Fit and Funky
When my daughter Abrielle was 4 years old, I enrolled both her and her 5 year old sister Samara in a dance class called “Fit and Funky,” a combination of jazz and hip hop class for the pre-school set. To me, it was a blessed 45 minutes where these two very active girls could get out some of their energy and I could visit with my friends whose daughters also were taking the class.
Each week, Abrielle would excitedly attend class only to proceed to stand in the middle of the dance room, unmoving, for the whole time. The teacher, who was lovely, patient and creative, did her best to include Abrielle in the class. But Aby would shyly shake her head no and continue to watch the class. At the end of the class, Abrielle would rush out of the room and give me a huge hug declaring “I wuv fitty funky.”
At the end of the eight-week session, Samara was excited to re-enroll in the class. I suggested to Aby that maybe she should sit this session out (you know, since she hadn’t once moved a muscle in the whole two months she was there, I thought this seemed like a fairly reasonable idea.) A shocked look passed across her little face as she screwed her little nose up and begin to sob, “But I wuv fitty funky!”
So I did what any self-respecting parent who was setting good boundaries with their kids would do: I gave in.
In part, I reasoned, it was 45 minutes of precious time I was able to chat with friends. As a stay at home mom of four girls under the age of five who only had help a couple hours a week, this was one of my “free” afternoons. That three quarters of an hour was supremely important to me.
But I also saw how much this meant to my daughter—she “wuved fitty funky”—so I went with my gut and re-enrolled her.
I spoke to the adorable-and-somewhat-baffled-but-still-very-patient dance teacher who agreed to let Aby take the next series of classes and off she went to session two of Fit and Funky.
The first four weeks of session two was the same story. Aby was as still as a post, not moving so much as a muscle during the class and coming out of the lesson proclaiming her undying love for her dance class.
If I were a less over-whelmed mother, I might have wondered if something was wrong with my child. But by this point I had lowered my standards of parenting success to “if they were all alive by the end of the day, relatively clean and having eating something that involved nutrition” I was a super star. Besides, she was four years-old, this is supposed to be about her enjoyment and her play, not some sort of pre-Broadway training ground.
But on the fifth week, something magical happened: Aby broke into dance.
And I am not talking about a little wiggle here or there, but full on, on-beat dance.
At the end of the class, Aby came out just as happy as she had the other twelve weeks. I praised her participation and couldn’t disguise my amazement. I blurted out, “Abrielle, why did you suddenly start to dance?” Chugging down her well- earned juice box she paused for a moment and matter-of-factly answered: “I finally knew all the steps.”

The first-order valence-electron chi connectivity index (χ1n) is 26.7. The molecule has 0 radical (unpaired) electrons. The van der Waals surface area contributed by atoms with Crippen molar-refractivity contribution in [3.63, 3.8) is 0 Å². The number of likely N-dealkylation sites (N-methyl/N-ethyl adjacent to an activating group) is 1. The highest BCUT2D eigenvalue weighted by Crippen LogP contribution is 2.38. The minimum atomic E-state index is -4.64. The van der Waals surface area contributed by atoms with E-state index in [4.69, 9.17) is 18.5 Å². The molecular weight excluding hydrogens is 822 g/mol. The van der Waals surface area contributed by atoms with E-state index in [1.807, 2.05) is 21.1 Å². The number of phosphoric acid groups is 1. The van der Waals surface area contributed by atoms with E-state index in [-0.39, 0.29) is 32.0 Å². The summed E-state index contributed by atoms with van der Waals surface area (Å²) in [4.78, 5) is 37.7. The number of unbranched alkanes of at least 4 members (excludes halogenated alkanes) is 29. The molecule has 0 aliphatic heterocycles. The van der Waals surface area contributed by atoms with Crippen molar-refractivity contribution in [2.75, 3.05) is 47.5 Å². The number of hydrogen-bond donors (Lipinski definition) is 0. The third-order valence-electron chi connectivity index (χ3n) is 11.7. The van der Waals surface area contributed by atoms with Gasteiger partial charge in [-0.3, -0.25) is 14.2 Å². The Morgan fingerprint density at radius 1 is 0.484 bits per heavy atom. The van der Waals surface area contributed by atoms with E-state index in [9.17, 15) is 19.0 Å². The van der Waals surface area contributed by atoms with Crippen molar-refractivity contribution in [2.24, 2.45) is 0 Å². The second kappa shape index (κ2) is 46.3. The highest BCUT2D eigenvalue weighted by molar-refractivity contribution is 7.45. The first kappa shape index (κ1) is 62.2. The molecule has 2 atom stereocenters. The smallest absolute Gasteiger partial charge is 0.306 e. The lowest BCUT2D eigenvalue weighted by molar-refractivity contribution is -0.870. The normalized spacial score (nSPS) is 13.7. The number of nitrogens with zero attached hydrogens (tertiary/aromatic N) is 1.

I finally knew all the steps. Well, all righty then.
For three months, this preschooler watched and observed and then she felt ready to dance. And if her teacher wasn’t so kind and patient, and I hadn’t been so willing to allow her to do the class (for somewhat selfish reasons, I acknowledge), we might not have discovered three very important things about my daughter: first, she learns by observation; second, she needs time to warm up to new situations and third, she loves to dance.
Ironically enough, Aby went on to dance for several more years, transitioning into rhythmic gymnastics (where she won a junior Olympic title) and then back to dance at a highly respected dance company in her middle school years. High school brought her heavily into musical theater, leading her to win two National Youth Theater awards as Best Actress in a Musical which involved singing, acting and yes, dancing. After getting a semester of college under her belt, she has decided to take this spring off to take auditions and master classes to follow her love of acting, singing and dancing. Aby is pursing her passion and her dreams and while that is terrifying to watch it is exhilarating as well.
“Finally knowing all the steps” is still a need of Aby’s. For as brave and passionate as she is about many different things, she still retains part of that four year old who like to observe before jumping in.
Aby wasn’t the only one who benefited from Fit and Funky; here is what I learned as well:
- Give your kids time to let their passions and talents unfold. Don’t be so quick to judge if the activity or sport is “their thing.” Beware of concluding math is hard for your child because he struggles for a bit. And don’t be hasty and forecast the likely outcome of their ultimate success. That kid who is a struggling Level 4 gymnast, might end up being your best Level 10 gymnast down the road.
- Observe your kids to understand how they learn best. Some kids can jump into activities with little thought. Others need to step back and observe before participating. If your child is the latter, don’t assume that means she isn’t interested in participating. It might just mean she needs more time. If you are instructing a group of kids, try to assess how each child learns best. Some need to watch, others to have things explained verbally and others need to feel the action to understand best. Tailor your teaching to encompass all three kinds of learning.